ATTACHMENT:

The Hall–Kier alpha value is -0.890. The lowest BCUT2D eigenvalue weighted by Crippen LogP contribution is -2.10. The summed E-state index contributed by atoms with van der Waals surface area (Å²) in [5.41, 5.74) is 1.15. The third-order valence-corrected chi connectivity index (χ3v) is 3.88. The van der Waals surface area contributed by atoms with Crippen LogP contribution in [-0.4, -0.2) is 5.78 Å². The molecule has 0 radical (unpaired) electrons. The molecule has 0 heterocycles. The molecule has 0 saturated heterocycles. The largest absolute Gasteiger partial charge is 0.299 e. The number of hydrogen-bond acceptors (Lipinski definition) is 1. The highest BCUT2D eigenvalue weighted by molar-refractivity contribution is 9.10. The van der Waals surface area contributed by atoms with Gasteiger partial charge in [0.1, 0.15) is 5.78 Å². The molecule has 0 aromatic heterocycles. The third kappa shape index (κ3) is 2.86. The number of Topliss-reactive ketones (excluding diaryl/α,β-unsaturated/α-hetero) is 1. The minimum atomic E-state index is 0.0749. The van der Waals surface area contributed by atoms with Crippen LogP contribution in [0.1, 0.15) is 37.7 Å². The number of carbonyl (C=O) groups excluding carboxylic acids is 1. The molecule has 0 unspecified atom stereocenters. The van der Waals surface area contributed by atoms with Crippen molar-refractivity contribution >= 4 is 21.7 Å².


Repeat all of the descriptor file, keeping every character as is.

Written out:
The Hall–Kier alpha value is -0.890. The lowest BCUT2D eigenvalue weighted by Crippen LogP contribution is -2.10. The summed E-state index contributed by atoms with van der Waals surface area (Å²) in [5.41, 5.74) is 1.15. The third-order valence-corrected chi connectivity index (χ3v) is 3.88. The van der Waals surface area contributed by atoms with Crippen LogP contribution in [-0.4, -0.2) is 5.78 Å². The molecule has 0 radical (unpaired) electrons. The molecule has 0 heterocycles. The molecule has 0 saturated heterocycles. The largest absolute Gasteiger partial charge is 0.299 e. The number of hydrogen-bond acceptors (Lipinski definition) is 1. The highest BCUT2D eigenvalue weighted by molar-refractivity contribution is 9.10. The van der Waals surface area contributed by atoms with Gasteiger partial charge in [0.1, 0.15) is 5.78 Å². The molecule has 0 aromatic heterocycles. The third kappa shape index (κ3) is 2.86. The number of Topliss-reactive ketones (excluding diaryl/α,β-unsaturated/α-hetero) is 1. The minimum atomic E-state index is 0.0749. The van der Waals surface area contributed by atoms with Crippen LogP contribution in [0.1, 0.15) is 37.7 Å². The number of carbonyl (C=O) groups excluding carboxylic acids is 1. The molecule has 0 unspecified atom stereocenters. The van der Waals surface area contributed by atoms with Crippen molar-refractivity contribution >= 4 is 21.7 Å².